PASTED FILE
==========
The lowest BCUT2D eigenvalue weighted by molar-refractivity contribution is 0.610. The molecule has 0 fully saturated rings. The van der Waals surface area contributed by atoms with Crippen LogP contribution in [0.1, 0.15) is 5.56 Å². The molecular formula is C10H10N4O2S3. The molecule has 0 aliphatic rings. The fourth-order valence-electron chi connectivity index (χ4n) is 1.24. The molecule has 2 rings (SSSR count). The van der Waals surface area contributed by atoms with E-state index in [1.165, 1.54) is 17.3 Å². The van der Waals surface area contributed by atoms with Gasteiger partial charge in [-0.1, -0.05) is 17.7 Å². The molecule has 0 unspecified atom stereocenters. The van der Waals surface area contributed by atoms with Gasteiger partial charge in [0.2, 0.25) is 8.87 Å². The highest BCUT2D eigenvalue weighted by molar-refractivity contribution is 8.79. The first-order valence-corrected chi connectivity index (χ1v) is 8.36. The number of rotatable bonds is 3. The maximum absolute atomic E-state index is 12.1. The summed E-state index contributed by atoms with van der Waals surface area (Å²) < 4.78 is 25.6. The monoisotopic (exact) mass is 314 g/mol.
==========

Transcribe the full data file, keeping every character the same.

The lowest BCUT2D eigenvalue weighted by molar-refractivity contribution is 0.610. The molecule has 0 fully saturated rings. The van der Waals surface area contributed by atoms with Crippen LogP contribution in [0.1, 0.15) is 5.56 Å². The molecular formula is C10H10N4O2S3. The molecule has 0 aliphatic rings. The fourth-order valence-electron chi connectivity index (χ4n) is 1.24. The molecule has 2 rings (SSSR count). The van der Waals surface area contributed by atoms with E-state index in [1.165, 1.54) is 17.3 Å². The van der Waals surface area contributed by atoms with Gasteiger partial charge in [-0.1, -0.05) is 17.7 Å². The molecule has 0 unspecified atom stereocenters. The van der Waals surface area contributed by atoms with Gasteiger partial charge in [0.2, 0.25) is 8.87 Å². The highest BCUT2D eigenvalue weighted by molar-refractivity contribution is 8.79. The first-order valence-corrected chi connectivity index (χ1v) is 8.36. The number of rotatable bonds is 3. The maximum absolute atomic E-state index is 12.1. The summed E-state index contributed by atoms with van der Waals surface area (Å²) < 4.78 is 25.6. The monoisotopic (exact) mass is 314 g/mol.